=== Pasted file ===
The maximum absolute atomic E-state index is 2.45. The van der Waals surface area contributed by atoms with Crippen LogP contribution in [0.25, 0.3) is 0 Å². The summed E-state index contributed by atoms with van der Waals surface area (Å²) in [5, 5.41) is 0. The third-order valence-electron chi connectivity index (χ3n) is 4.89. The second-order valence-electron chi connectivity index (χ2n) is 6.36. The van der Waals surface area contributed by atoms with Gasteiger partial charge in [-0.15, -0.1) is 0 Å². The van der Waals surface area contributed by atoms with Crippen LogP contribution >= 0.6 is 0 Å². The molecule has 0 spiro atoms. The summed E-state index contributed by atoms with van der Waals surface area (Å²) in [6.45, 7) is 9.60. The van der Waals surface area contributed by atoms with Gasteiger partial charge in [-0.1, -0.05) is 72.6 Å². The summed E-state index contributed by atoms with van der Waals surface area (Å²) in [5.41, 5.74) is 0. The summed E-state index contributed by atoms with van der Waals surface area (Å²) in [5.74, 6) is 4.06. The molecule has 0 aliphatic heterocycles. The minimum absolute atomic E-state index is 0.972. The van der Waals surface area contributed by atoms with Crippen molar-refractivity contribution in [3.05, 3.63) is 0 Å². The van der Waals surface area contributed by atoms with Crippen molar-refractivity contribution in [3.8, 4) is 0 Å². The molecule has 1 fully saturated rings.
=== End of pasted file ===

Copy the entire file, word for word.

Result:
The maximum absolute atomic E-state index is 2.45. The van der Waals surface area contributed by atoms with Crippen LogP contribution in [0.25, 0.3) is 0 Å². The summed E-state index contributed by atoms with van der Waals surface area (Å²) in [5, 5.41) is 0. The third-order valence-electron chi connectivity index (χ3n) is 4.89. The second-order valence-electron chi connectivity index (χ2n) is 6.36. The van der Waals surface area contributed by atoms with Gasteiger partial charge in [-0.15, -0.1) is 0 Å². The van der Waals surface area contributed by atoms with Crippen LogP contribution >= 0.6 is 0 Å². The molecule has 0 spiro atoms. The summed E-state index contributed by atoms with van der Waals surface area (Å²) in [6.45, 7) is 9.60. The van der Waals surface area contributed by atoms with Gasteiger partial charge in [-0.1, -0.05) is 72.6 Å². The summed E-state index contributed by atoms with van der Waals surface area (Å²) in [5.41, 5.74) is 0. The summed E-state index contributed by atoms with van der Waals surface area (Å²) in [5.74, 6) is 4.06. The molecule has 0 aliphatic heterocycles. The minimum absolute atomic E-state index is 0.972. The van der Waals surface area contributed by atoms with Crippen molar-refractivity contribution in [3.05, 3.63) is 0 Å². The van der Waals surface area contributed by atoms with Crippen molar-refractivity contribution in [3.8, 4) is 0 Å². The molecule has 1 fully saturated rings.